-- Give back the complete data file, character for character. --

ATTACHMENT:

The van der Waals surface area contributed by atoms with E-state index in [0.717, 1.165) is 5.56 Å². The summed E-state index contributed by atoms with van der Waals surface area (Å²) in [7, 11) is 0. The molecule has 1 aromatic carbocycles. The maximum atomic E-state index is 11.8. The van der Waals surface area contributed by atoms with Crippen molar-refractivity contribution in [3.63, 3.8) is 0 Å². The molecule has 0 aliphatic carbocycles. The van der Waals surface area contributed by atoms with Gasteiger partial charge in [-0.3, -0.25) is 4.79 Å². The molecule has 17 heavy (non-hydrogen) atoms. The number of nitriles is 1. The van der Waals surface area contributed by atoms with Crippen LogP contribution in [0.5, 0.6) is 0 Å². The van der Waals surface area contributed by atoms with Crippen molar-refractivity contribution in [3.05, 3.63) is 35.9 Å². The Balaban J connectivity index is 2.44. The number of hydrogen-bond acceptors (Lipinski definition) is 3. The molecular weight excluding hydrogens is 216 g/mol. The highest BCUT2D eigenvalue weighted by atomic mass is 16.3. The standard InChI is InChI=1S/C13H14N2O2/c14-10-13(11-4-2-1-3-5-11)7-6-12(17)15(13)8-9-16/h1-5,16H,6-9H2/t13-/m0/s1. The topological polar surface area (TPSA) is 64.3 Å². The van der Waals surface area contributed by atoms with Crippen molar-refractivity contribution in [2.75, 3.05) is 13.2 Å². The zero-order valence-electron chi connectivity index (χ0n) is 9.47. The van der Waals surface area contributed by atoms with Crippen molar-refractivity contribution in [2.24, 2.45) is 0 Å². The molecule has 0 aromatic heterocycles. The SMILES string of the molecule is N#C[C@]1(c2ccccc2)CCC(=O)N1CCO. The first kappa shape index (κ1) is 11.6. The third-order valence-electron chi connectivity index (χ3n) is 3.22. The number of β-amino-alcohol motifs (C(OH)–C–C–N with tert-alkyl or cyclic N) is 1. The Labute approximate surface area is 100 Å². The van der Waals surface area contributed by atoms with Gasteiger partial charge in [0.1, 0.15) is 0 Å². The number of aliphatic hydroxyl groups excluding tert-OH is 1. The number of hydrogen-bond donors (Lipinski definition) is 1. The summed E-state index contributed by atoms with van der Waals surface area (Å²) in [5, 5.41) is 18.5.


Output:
The van der Waals surface area contributed by atoms with E-state index in [0.717, 1.165) is 5.56 Å². The summed E-state index contributed by atoms with van der Waals surface area (Å²) in [7, 11) is 0. The molecule has 1 aromatic carbocycles. The maximum atomic E-state index is 11.8. The van der Waals surface area contributed by atoms with Crippen molar-refractivity contribution in [3.63, 3.8) is 0 Å². The molecule has 0 aliphatic carbocycles. The van der Waals surface area contributed by atoms with Gasteiger partial charge in [-0.3, -0.25) is 4.79 Å². The molecule has 17 heavy (non-hydrogen) atoms. The number of nitriles is 1. The van der Waals surface area contributed by atoms with Crippen LogP contribution in [0.5, 0.6) is 0 Å². The van der Waals surface area contributed by atoms with Crippen molar-refractivity contribution in [3.05, 3.63) is 35.9 Å². The Balaban J connectivity index is 2.44. The number of hydrogen-bond acceptors (Lipinski definition) is 3. The molecular weight excluding hydrogens is 216 g/mol. The highest BCUT2D eigenvalue weighted by atomic mass is 16.3. The standard InChI is InChI=1S/C13H14N2O2/c14-10-13(11-4-2-1-3-5-11)7-6-12(17)15(13)8-9-16/h1-5,16H,6-9H2/t13-/m0/s1. The topological polar surface area (TPSA) is 64.3 Å². The van der Waals surface area contributed by atoms with Crippen molar-refractivity contribution in [2.75, 3.05) is 13.2 Å². The zero-order valence-electron chi connectivity index (χ0n) is 9.47. The van der Waals surface area contributed by atoms with Crippen molar-refractivity contribution in [2.24, 2.45) is 0 Å². The molecule has 0 aromatic heterocycles. The SMILES string of the molecule is N#C[C@]1(c2ccccc2)CCC(=O)N1CCO. The first kappa shape index (κ1) is 11.6. The third-order valence-electron chi connectivity index (χ3n) is 3.22. The number of β-amino-alcohol motifs (C(OH)–C–C–N with tert-alkyl or cyclic N) is 1. The Labute approximate surface area is 100 Å². The van der Waals surface area contributed by atoms with Gasteiger partial charge in [0.1, 0.15) is 0 Å². The number of aliphatic hydroxyl groups excluding tert-OH is 1. The number of hydrogen-bond donors (Lipinski definition) is 1. The summed E-state index contributed by atoms with van der Waals surface area (Å²) in [5, 5.41) is 18.5.